Will Putin use Japan visit to divide G-7 over the treatment of Ukraine?
A proposed visit by Russian President Vladimir Putin to Japan likely underscores Moscow’s attempt to divide the Group of Seven nations over Ukraine, according to observers.
Putin’s proposed visit would also mark his country’s initial step to rectify its rapidly growing reliance on China in various fields.
Russia has treated Prime Minister Shinzo Abe’s visit to Ukraine with equanimity. As the situation now stands, Putin’s visit to Japan would not be ideal despite a consensus reached between the Japanese and Russian governments to do so “at an appropriate time” this year.
At a press conference Thursday, Kremlin spokesman Dmitry Peskov was asked how Abe’s visit to Ukraine would affect the Japan-Russia relationship. “It’s not appropriate to comment on relations between other nations (Japan and Ukraine),” he said.
Russia will welcome Abe’s move to unveil economic assistance to Ukraine, a Russian Foreign Ministry official told The Yomiuri Shimbun. “But Russia will likely be antagonized by Japan if (Abe) keeps in step with a critical position taken toward Russia at summit talks with Ukraine and the (upcoming) G-7 summit meeting.”
Abe didn’t attend a Russian ceremony held in Moscow in May to mark the 70th anniversary of the former Soviet Union’s victory over Germany during World War II. During a visit to the United States in late April, Abe emphasized close relations between Japan and the United States.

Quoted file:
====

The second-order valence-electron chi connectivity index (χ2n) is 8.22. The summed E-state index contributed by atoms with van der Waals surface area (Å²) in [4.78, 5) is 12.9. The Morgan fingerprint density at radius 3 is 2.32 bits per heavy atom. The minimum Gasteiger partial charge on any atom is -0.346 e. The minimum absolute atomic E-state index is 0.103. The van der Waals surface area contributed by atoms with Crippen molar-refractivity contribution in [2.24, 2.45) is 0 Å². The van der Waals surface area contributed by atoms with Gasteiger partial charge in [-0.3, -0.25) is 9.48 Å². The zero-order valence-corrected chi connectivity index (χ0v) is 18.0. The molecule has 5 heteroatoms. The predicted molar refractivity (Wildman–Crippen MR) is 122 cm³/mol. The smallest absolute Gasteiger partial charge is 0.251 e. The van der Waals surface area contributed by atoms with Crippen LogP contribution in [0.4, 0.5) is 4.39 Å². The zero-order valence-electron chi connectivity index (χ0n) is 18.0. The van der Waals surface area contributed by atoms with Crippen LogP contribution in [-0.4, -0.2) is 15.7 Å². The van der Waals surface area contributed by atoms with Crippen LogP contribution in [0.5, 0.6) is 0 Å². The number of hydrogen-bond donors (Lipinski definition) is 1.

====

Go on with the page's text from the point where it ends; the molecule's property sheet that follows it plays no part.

Russia “has taken note” of Abe’s remarks, the Russian Foreign Ministry official said.
Putin has emphasized efforts to achieve economic results during visits to other countries. But various projects handled by Japanese corporations in Russia’s Far East have remained frozen, including liquefied natural gas production facilities and pipeline construction plans. This comes on the heels of economic sanctions imposed by Japan, the United States and the European Union over the unfolding Ukraine crisis.
Foreign Minister Fumio Kishida plans to visit Moscow ahead of the Russian president’s visit to Japan. Yet little progress has been made to arrange Kishida’s schedule, partly because of uncertainties as to when sanctions against Russia would be lifted, according to Japanese diplomatic sources.
Japan’s current stance on Russia contrasts those of Germany, France and Italy, reflected by the fact that the foreign ministers of these G-7 nations have already visited Russia. Putin is scheduled to visit Italy on Wednesday in a sign of gradually increasing momentum for dialogue between Russia and European countries.
In early June, fresh tensions have been brewing in Ukraine due to crossfire between government troops and pro-Russia armed groups in the eastern part of the country. All in all, the ongoing crisis there will continue to affect relations between Japan and Russia. This is an editorial published by The Yomiuri Shimbun on June 8.